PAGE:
Greek Tax Incentive Plan Shelved

ATHENS – Under pressure from international creditors, Greece has scrapped a plan offering tax cheats with secret foreign bank accounts incentive to pay what they owe.

The country’s lenders want the evaders to pay in full but the government had argued that without discounts to repatriate the money they wouldn’t pay anything.

The plan was an attempt to persuade people to declare hidden incomes in Greece and abroad, such as Switzerland the United Kingdom, Luxembourg, Lichtenstein, and other tax havens.

The International Monetary Fund, which, along with the European Union, European Central Bank and European Stability Mechanism makes up the Quartet which put up a third bailout of 86 billion euros ($98.06 billion) that came with more austerity measures.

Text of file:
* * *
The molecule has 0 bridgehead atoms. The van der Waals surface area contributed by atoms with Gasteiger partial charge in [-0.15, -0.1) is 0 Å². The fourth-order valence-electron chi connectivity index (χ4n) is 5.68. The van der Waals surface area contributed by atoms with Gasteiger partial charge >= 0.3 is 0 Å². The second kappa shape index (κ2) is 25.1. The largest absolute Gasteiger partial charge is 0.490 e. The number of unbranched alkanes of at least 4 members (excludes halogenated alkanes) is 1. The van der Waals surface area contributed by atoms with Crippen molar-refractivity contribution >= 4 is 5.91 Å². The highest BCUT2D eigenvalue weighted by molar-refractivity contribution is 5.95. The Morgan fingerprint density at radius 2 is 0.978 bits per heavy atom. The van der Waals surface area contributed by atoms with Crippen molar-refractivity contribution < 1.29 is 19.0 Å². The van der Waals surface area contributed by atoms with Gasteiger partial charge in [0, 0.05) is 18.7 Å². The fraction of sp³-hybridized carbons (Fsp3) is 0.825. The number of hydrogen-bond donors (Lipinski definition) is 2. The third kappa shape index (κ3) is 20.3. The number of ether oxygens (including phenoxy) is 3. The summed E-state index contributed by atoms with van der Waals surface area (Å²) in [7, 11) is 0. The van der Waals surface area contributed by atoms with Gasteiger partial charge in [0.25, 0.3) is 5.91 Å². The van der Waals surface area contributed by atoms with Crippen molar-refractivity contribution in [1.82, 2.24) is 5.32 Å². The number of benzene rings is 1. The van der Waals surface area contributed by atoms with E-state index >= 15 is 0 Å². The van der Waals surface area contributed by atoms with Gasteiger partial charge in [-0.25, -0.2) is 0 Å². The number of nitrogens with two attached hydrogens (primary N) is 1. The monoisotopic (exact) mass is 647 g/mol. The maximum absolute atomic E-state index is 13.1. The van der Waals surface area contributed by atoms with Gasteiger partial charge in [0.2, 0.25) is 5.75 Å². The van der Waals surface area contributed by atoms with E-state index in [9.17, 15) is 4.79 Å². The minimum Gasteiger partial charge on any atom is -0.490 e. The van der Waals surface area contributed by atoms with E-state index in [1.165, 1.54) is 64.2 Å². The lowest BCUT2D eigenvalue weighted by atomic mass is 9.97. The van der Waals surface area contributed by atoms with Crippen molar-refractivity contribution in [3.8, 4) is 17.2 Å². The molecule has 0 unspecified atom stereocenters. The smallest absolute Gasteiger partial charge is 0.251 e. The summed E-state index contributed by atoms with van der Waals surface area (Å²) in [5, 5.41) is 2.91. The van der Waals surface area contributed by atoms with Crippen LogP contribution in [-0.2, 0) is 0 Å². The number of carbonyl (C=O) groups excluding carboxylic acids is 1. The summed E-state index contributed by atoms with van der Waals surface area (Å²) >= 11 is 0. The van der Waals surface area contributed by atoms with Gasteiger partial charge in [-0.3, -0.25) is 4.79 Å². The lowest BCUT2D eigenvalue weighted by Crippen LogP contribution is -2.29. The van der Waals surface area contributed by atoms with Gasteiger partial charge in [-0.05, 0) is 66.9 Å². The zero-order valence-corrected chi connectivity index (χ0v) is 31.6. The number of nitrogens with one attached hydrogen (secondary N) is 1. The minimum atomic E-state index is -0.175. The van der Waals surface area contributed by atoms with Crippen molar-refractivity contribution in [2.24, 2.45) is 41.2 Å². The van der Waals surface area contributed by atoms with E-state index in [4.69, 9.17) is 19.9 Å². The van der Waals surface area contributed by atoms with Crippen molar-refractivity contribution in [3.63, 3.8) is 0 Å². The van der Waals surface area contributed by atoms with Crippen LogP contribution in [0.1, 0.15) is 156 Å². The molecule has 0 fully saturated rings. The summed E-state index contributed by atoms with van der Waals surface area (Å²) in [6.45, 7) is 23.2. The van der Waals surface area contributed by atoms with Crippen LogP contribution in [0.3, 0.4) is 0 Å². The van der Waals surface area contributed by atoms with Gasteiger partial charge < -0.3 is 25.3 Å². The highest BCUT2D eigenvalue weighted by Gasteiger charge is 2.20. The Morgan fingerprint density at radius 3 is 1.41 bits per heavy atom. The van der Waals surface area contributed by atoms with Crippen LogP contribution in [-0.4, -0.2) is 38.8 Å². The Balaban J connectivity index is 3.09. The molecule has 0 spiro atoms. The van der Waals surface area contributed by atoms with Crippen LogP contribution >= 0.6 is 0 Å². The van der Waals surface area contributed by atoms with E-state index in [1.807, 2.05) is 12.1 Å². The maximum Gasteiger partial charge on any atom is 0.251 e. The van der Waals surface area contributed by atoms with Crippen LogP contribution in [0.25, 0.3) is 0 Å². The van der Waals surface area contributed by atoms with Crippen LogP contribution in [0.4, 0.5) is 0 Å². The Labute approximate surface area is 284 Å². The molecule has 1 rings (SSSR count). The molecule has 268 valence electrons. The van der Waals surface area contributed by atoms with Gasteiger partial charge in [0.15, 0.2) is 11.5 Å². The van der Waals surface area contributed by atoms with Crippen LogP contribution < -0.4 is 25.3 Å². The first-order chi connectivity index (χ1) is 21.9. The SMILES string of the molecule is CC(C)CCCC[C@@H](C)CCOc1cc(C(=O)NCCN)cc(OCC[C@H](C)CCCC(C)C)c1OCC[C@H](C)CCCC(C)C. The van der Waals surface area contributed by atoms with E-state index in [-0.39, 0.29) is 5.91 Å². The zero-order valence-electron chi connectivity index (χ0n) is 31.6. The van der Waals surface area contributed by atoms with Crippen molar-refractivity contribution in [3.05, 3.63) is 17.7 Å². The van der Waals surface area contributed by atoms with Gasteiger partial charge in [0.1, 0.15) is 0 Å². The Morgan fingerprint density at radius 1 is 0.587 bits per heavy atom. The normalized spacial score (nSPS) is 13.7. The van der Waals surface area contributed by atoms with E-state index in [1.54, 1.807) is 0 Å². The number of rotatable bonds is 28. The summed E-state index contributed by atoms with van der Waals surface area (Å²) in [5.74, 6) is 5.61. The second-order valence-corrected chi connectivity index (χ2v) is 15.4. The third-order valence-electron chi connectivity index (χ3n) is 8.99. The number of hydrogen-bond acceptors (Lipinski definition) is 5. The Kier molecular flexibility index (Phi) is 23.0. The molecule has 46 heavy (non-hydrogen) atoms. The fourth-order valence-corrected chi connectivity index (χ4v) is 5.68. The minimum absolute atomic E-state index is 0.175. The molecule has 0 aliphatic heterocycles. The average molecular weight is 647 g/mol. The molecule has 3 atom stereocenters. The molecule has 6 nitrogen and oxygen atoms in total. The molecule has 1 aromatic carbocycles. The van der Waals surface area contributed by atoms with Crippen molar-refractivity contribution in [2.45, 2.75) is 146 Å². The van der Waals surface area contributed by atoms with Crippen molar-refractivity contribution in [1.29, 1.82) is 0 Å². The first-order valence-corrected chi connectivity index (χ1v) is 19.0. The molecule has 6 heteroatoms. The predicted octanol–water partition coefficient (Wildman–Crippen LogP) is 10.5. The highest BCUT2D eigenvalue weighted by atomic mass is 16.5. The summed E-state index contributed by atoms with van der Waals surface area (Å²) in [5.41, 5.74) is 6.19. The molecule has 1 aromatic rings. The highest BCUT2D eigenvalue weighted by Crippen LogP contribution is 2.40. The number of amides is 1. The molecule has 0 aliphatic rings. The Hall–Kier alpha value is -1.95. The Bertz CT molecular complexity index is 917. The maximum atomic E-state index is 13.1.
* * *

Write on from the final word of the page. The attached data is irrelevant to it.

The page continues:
Kathimerini said the Finance Ministry had proposed the provision of incentives to those who voluntarily declared untaxed incomes and that those funds be placed in any EU country.

The government said the creditors’ insistence in short-sighted because it no tax cheat will come forward if they have to pay fines and additional taxes adding up to 50 percent of their undeclared income.

A senior ministry official told the newspaper that, “That “there is no chance of seeing anyone declare a hidden 2 million euros (if they know) the state will take 1 million. It will be a failed regulation from its inception.”